“The new EDGE Sharks and Rays list gives us the opportunity to highlight the most unique sharks and rays on our planet which are also the most endangered, so that we can target conservation efforts where it’s needed most. Many are overlooked and poorly known, so conservation actions targeted at these survivors of ancient lineages should be prioritised.”


ZSL’s Marine and Freshwater Conservation Programme Manager, Dr. Matthew Gollock added: “The EDGE Sharks and Rays list comprises some of the most interesting and unique fish we have on this planet. The modern extinction of a single species from this list would cause the loss of millions of years of evolutionary history.


“Since 2013, we have been working in collaboration with partner organisations in the Canary Islands for the conservation of the angel shark (Squatina squatina), #5 in the EDGE list, increasing our knowledge of this species and working with divers, fishers and policymakers to improve management and policy.


“Our successes from this project have allowed us to expand our work to Wales, UK, where we have taken a similar stakeholder-lead approach to collect sightings and community memories of the angel shark in order to better understand and conserve this Critically Endangered species across its range.”


First established in 2007, the EDGE of Existence programme has previously published lists for amphibians, birds, corals, mammals and reptiles. The EDGE lists provide conservationists worldwide with a scientifically rigorous method of focusing their conservation efforts on animals and plants that represent a significant amount of threatened evolutionary history.


ZSL’s EDGE of Existence programme works with partners including the National Geographic Photo Ark and Fondation Segré to fund early-career conservationists striving to secure the future of EDGE species all around the world, through the EDGE Fellowship initiative. The first ever EDGE Fellowships on Sharks and Rays will begin in early 2019, implementing conservation actions for the largetooth sawfish and the pelagic thresher shark (Alopias pelagicus) in Asia.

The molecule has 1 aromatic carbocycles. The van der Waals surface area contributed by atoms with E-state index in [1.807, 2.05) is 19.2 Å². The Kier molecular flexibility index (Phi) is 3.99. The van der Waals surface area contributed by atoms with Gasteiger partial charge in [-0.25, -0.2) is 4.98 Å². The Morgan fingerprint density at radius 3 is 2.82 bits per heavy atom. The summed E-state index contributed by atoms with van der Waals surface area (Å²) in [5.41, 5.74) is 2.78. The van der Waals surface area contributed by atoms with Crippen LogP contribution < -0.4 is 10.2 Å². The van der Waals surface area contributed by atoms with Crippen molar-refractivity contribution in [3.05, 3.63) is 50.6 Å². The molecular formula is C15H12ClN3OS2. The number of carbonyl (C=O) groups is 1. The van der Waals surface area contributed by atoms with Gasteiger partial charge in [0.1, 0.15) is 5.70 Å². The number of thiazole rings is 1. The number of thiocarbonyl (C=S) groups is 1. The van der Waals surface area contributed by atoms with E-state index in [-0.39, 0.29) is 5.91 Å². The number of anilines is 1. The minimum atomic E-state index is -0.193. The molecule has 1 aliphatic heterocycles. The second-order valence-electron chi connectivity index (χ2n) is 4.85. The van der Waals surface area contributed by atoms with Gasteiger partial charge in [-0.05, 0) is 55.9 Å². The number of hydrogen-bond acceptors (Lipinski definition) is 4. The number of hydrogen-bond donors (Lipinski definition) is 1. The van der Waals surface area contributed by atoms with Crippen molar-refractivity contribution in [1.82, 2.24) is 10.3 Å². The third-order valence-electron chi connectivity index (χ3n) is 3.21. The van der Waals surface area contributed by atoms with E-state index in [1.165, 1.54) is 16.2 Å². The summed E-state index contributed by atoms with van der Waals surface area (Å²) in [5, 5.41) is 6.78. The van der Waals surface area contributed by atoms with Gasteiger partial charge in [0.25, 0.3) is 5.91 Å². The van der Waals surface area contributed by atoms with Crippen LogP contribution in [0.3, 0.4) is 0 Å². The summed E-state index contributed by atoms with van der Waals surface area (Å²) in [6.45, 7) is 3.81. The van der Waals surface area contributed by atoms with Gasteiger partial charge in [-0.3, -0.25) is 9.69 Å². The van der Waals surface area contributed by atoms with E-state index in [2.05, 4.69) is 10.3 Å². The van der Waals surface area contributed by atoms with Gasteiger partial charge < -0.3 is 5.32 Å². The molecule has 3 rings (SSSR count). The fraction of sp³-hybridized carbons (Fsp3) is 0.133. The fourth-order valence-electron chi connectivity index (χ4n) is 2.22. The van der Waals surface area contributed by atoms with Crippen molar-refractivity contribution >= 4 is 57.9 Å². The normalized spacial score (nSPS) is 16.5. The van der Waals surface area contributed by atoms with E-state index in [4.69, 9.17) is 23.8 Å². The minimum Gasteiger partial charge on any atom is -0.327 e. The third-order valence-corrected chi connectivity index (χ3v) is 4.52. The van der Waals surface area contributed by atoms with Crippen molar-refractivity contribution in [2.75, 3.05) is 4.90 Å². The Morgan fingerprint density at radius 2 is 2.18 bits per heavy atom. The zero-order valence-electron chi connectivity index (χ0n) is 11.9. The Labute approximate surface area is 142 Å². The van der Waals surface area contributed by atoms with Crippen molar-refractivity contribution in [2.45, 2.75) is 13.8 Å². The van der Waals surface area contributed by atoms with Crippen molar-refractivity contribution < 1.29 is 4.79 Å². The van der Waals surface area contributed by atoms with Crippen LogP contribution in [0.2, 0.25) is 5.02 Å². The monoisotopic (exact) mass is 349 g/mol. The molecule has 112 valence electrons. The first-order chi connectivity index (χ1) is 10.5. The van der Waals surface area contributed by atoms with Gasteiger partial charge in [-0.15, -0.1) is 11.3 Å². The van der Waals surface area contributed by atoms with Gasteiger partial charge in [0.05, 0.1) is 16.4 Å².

For more information please see the original paper presenting ED values for these species.


Click here to explore the Top 50 EDGE Sharks and Rays List.


Click here for the latest EDGE Sharks and Rays List.


Source: Zoological Society of London [December 04, 2018]



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Microplastics found in all sea turtle species

Tests on more than 100 sea turtles—spanning three oceans and all seven species—have revealed microplastics in the guts of every single turtle.











Microplastics found in all sea turtle species
Credit: Belle Co, Pexels.com

Researchers from the University of Exeter and Plymouth Marine Laboratory, working with the Greenpeace Research Laboratories, looked for synthetic particles (less than 5mm in length) including microplastics in 102 sea turtles in the Atlantic, Pacific and Mediterranean.


Synthetic particles were found in all of the turtles, the most common being fibres, which can potentially come from sources including clothing, tyres, cigarette filters and maritime equipment such as ropes and fishing nets.


“The effect of these particles on turtles is unknown,” said lead author Dr. Emily Duncan, of the Centre for Ecology and Conservation on the University of Exeter’s Penryn Campus in Cornwall.